Climate-induced changes in the phenology of hibernation for bear species could result in altered energy budgets, reduced cub survival and fitness and increased human-bear conflicts. Using 11 years of data, we determined the amount of variation in den entry and den exit dates that could be attributed to sex and reproductive status, weather and berry availability for 15 male and 58 female grizzly bears (Ursus arctos). We estimated berry availability during autumn using a probability surface of berry productivity within the home range of 13 individuals over 3 years. Sex and reproductive status explained 22 and 14 % of the variation in den entry and den exit dates, respectively. Weather did not influence the timing of den entry but berry availability in autumn explained 39 % of the variation observed in den entry, and high berry availability was associated with late den entry. Elevation and spring temperatures, and elevation and winter precipitation, respectively, explained 26 and 21 % of the variation observed in den exit dates. Increasing spring average monthly maximum temperature by 4 °C resulted in bears emerging from dens 10 days earlier and an increase of 1.25 m in snow precipitation delayed den exit by 1 week. We demonstrate that although the phenology of hibernation for grizzly bears depends on sex and reproductive status, den entry appears to be driven by food availability, while den exit is more linked to weather. Extended growing seasons and mild meteorological conditions should result in shorter denning periods for grizzly bears.
Climate change is altering the phenology of spring green-up and the onset of winter, disrupting the seasonal behaviours of species. Climate change can act as an additional strain on threatened populations, especially during energetically demanding periods such as hibernation. We quantified the importance of intrinsic and extrinsic factors including food availability and weather in the hibernation behaviour of grizzly bears. High berry availability was associated with late den entry, while low winter precipitation and high spring temperature resulted in early den exit. We conclude that den entry is more driven by food availability while den exit is more linked to weather. This dichotomy in factors affecting den entry and den exit has implications for the long-term conservation of grizzly bear populations because extended growing seasons and mild meteorological conditions expected under future climate conditions should result in shorter denning periods.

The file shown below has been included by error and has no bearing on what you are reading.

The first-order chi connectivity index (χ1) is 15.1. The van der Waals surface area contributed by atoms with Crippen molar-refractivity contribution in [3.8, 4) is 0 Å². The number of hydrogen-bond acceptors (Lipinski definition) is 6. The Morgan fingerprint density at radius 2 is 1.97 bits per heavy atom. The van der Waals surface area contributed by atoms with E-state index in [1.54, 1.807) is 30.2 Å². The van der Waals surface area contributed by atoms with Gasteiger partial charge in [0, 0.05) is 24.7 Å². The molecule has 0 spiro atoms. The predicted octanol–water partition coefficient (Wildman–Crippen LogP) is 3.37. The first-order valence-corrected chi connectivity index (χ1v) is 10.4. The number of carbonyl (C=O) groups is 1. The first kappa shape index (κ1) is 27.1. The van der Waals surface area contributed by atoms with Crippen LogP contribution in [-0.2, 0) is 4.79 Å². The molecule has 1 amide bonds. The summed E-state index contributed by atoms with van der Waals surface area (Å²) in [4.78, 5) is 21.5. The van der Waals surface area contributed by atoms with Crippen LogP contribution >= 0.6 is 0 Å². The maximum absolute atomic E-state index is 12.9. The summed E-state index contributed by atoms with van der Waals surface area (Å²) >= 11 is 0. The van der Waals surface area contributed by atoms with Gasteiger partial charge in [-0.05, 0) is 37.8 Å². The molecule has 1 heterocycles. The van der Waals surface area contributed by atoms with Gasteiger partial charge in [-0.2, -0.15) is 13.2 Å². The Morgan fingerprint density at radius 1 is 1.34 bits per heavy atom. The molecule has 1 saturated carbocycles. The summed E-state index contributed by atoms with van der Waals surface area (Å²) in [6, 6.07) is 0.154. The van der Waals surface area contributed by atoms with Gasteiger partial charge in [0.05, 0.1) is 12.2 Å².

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We thank the Alberta Ecotrust, Y2Y Sarah Baker Memorial Fund, Alberta Conservation Association, Natural Sciences and Engineering Research Council of Canada (NSERC) and fRI Research partners for providing research funds. Université Laval, Centre d’Études Nordiques and NSERC provided funding for conferences to KEP. We thank J. Duval and D. Weins for GIS support; D. Talbot and A.-S. Julien for their help with statistical analyses; R. Théorêt-Gosselin, R. Strong, A. Auger, E. Rogers, C. Curle, T. Larsen, E. Cardinal, P. Stenhouse and A. Stenhouse for collecting field data; and J. Saunders and S. Wotton at Peregrine Helicopters. E. Cardinal, T. Larsen, Ö. E. Can and two anonymous reviewers provided helpful comments and suggestions that improved the manuscript.
Capture and handling of grizzly bears were approved by the University of Saskatchewan Animal Care Committee and were in accordance with the American Society of Mammalogists guidelines (Sikes et al. 2011), and all applicable national and institutional guidelines for the care of animals were followed.
Conflict of interest
KEP received a research grant from Alberta Conservation Association Grant in Biodiversity (2009). All authors declare that they have no conflict of interest.
This study was funded by Alberta Ecotrust (2011) and fRI Research Partners.
Communicated by K. E. Ruckstuhl
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Pigeon, K.E., Stenhouse, G. & Côté, S.D. Drivers of hibernation: linking food and weather to denning behaviour of grizzly bears. Behav Ecol Sociobiol 70, 1745–1754 (2016). https://doi.org/10.1007/s00265-016-2180-5
- Behavioural plasticity
- Food availability
- Brown bear
- Ursus arctos